Drones weighing more than 250g will now have to be registered in the UK, while users will have to pass a safety awareness test, to counteract potentially “catastrophic” airline collisions.
The Government announced the new rules as drone-related incidents reported to the police have rapidly grown, with 3,456 reports of misuse last year.
While there has not been a significant accident involving a drone yet, in the first half of the year there were 48 near-misses between planes and unmanned aircraft reported.
Flights had to be diverted at Gatwick earlier this month when a drone was spotted on a flight path, while in May a pilot was forced to take evasive action when a drone came within 60 feet of his plane as he prepared to land in Edinburgh.
Pilots have warned that the situation is potentially "catastrophic". According to Brian Strutton, the general secretary of the pilots' union BALPA, drones have the ability to shatter an aircraft windshield or helicopter rotor.
"We hope that urgent Government action will now follow to control this proven threat before there is a disaster and lives are lost,” Strutton said.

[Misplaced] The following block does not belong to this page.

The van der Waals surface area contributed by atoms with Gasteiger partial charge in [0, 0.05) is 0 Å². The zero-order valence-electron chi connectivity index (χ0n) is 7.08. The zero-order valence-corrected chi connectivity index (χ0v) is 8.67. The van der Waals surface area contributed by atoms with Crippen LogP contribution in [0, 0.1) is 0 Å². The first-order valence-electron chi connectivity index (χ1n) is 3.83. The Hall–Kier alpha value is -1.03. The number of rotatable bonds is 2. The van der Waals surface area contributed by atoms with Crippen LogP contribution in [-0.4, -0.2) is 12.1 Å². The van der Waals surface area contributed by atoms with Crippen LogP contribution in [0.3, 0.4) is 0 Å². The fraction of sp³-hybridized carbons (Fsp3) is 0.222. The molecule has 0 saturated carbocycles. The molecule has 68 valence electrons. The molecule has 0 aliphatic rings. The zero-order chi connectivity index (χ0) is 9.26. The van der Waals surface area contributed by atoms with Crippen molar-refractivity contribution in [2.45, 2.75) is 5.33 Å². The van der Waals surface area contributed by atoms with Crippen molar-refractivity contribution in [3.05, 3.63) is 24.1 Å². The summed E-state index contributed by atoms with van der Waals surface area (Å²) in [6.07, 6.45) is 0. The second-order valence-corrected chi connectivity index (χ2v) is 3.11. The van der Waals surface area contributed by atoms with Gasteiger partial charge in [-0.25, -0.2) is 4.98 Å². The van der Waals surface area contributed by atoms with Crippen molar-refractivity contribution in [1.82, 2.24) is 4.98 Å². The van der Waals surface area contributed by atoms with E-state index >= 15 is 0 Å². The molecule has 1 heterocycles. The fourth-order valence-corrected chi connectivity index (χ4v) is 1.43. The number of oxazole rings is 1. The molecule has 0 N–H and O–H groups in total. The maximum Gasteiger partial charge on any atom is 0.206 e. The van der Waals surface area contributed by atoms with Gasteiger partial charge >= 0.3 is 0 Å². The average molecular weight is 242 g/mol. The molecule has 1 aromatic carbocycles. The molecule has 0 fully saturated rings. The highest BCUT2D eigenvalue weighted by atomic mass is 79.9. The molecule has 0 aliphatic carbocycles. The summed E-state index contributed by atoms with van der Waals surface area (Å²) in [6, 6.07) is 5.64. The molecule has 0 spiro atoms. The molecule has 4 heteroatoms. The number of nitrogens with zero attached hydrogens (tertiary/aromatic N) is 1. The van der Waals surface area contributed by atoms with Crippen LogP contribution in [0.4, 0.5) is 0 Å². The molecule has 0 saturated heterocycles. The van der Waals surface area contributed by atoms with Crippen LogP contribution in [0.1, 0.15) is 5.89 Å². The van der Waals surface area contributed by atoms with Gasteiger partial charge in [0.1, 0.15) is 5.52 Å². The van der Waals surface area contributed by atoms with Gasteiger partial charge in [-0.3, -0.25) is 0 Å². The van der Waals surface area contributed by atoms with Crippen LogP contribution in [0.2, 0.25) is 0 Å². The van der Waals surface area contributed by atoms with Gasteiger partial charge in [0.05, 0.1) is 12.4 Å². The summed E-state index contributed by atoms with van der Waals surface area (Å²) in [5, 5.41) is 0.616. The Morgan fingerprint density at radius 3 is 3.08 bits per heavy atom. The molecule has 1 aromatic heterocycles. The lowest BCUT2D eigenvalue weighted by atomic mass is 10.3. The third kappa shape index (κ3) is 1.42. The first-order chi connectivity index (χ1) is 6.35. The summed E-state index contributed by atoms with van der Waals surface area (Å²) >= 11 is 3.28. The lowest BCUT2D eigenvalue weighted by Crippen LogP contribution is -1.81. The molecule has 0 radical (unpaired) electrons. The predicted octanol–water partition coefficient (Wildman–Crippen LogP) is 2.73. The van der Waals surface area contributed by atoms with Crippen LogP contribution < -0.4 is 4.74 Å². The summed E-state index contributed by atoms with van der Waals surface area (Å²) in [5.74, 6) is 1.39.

There have also been incidents of drones being used to deliver drugs to prison inmates.
There is no time frame or firm plans as to how the new rules will be enforced and the Department of Transport admitted that "the nuts and bolts still have to be ironed out".
As part of the registration process, users will have to pass a drone safety awareness test which will involve potential flyers having to "prove that they understand UK safety, security and privacy regulations", the department said.
At present, only commercial drone operators have to notify regulators and complete a training course in order to use the flying vehicles.
The plans also include the extension of geo-fencing, in which no-fly zones are programmed into drones using GPS co-ordinates, around areas such as prisons and airports.
Aviation minister Lord Callanan said the regulations will "prioritise protecting the public while maximising the full potential of drones".
"Increasingly, drones are proving vital for inspecting transport infrastructure for repair or aiding police and fire services in search and rescue operations, even helping to save lives," he said. "But like all technology, drones too can be misused."
Drone maker DJI said it was in favour of the measures.